Q:

What's the difference between college and university?

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Quick Answer

After graduating high school, many students continue on to college or university to earn an undergraduate degree. While the terms "college" and "university" are used interchangeably, there are a few key differences.

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Full Answer

While the term "college" is more widely used to describe the next step of education after graduating high school, there are some differences between colleges and universities. One of the main differences between a college and university is most universities offer undergraduate and graduate programs. In contrast, a college may only offer undergraduate programs, or a combination of undergraduate programs with a few graduate programs. Because universities offer both undergraduate and graduate programs, they tend to be larger than colleges. A university campus often includes several buildings, while colleges, especially smaller ones, may only consist of a few buildings. Some universities offer smaller buildings on campus called colleges. For example, there may be a building called College of Liberal Arts or College of Engineering within a university campus. It is possible for some universities to be smaller than colleges, especially when comparing a private university to a larger public college.

Class offerings are often more varied at universities, as many students continue on to get advanced degrees. A university offers graduate studies with the ability to get an advanced degree in at least three professional or academic fields. A university also generally offers classes in a wide range of academics while some colleges center around a specific discipline such as technology or the arts. University students who continue on to a graduate program have the option of earning a master's degree (M.A.) or a doctorate degree (Ph.D.).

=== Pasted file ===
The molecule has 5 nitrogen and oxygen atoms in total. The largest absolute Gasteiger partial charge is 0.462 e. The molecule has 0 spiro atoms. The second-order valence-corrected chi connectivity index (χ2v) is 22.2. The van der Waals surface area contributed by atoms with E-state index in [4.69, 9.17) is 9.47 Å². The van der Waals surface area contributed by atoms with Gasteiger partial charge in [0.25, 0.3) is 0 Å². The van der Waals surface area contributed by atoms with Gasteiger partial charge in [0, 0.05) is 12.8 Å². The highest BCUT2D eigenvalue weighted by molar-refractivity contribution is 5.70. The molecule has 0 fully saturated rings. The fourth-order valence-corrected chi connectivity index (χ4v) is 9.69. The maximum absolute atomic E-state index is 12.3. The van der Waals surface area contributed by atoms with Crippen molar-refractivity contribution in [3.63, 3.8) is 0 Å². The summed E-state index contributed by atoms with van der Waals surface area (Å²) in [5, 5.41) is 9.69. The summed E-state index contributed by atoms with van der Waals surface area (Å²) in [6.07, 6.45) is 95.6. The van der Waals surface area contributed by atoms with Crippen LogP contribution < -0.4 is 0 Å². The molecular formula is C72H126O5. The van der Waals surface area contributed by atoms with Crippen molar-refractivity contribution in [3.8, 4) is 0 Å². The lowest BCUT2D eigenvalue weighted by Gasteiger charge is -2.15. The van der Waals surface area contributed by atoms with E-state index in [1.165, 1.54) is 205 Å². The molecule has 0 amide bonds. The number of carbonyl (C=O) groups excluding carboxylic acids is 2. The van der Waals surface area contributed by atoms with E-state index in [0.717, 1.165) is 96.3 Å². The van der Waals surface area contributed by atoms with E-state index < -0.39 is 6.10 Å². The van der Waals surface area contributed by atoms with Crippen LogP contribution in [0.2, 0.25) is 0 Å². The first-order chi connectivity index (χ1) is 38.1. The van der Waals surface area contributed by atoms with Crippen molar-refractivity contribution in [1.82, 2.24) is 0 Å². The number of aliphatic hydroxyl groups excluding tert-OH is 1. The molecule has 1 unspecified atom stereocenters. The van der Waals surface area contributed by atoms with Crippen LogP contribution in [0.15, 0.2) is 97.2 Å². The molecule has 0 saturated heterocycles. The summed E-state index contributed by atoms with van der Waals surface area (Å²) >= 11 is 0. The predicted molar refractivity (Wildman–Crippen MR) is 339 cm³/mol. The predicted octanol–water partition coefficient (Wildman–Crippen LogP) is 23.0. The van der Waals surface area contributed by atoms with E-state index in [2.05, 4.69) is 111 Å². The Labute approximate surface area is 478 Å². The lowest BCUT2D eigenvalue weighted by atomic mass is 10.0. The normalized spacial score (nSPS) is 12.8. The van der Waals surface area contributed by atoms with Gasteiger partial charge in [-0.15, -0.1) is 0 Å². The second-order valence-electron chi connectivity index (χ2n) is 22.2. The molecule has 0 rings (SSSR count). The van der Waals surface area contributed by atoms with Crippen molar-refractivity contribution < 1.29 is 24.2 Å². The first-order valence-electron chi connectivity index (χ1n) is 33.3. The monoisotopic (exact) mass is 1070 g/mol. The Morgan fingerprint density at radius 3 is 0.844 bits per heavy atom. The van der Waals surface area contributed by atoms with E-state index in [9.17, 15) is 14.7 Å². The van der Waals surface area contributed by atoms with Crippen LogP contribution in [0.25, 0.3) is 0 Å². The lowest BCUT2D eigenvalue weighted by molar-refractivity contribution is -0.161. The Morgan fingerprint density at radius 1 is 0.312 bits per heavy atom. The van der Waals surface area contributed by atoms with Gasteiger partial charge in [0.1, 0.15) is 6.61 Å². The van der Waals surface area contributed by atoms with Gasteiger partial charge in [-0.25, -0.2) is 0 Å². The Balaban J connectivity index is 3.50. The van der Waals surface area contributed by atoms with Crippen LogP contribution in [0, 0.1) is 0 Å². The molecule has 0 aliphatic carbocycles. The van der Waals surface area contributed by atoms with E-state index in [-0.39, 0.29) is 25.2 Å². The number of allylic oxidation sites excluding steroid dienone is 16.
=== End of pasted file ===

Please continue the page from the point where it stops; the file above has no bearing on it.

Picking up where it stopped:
Many colleges and universities require four years of studies to obtain a degree. Baccalaureate and bachelor's degrees are offered at both colleges and universities. There is technically no difference between a bachelor's degree from a college and one from a university. However, the reputation of the school may make the degree sound more prestigious. Some colleges offer shorter, two-year programs for students who prefer to get an associate's degree or a certificate, while universities don't provide programs of fewer than the traditional four years. Some schools may have stricter admissions criteria than others but one type of institution is not more difficult to get into than the other. Colleges and universities can be public or private.

When choosing the most appropriate environment for their continuing studies, prospective students should consider a few general differences between colleges and universities. Since most colleges don't offer a full array of graduate programs, the population tends to be smaller. A smaller student body size often means smaller classes and more personal attention from professors. Students who prefer a larger student body as well as bigger classes and less interaction with their professors may find themselves more comfortable with a university. Since more students are often enrolled in a university than a college, there are often more classes offered. Students who aren't yet sure of their major may do better in an environment with more choices. These smaller classes typically offer a more supportive learning environment for students.

Another point to keep in mind is that faculty at universities tends to be split between researching and teaching. Many college faculty members are solely dedicated to teaching.

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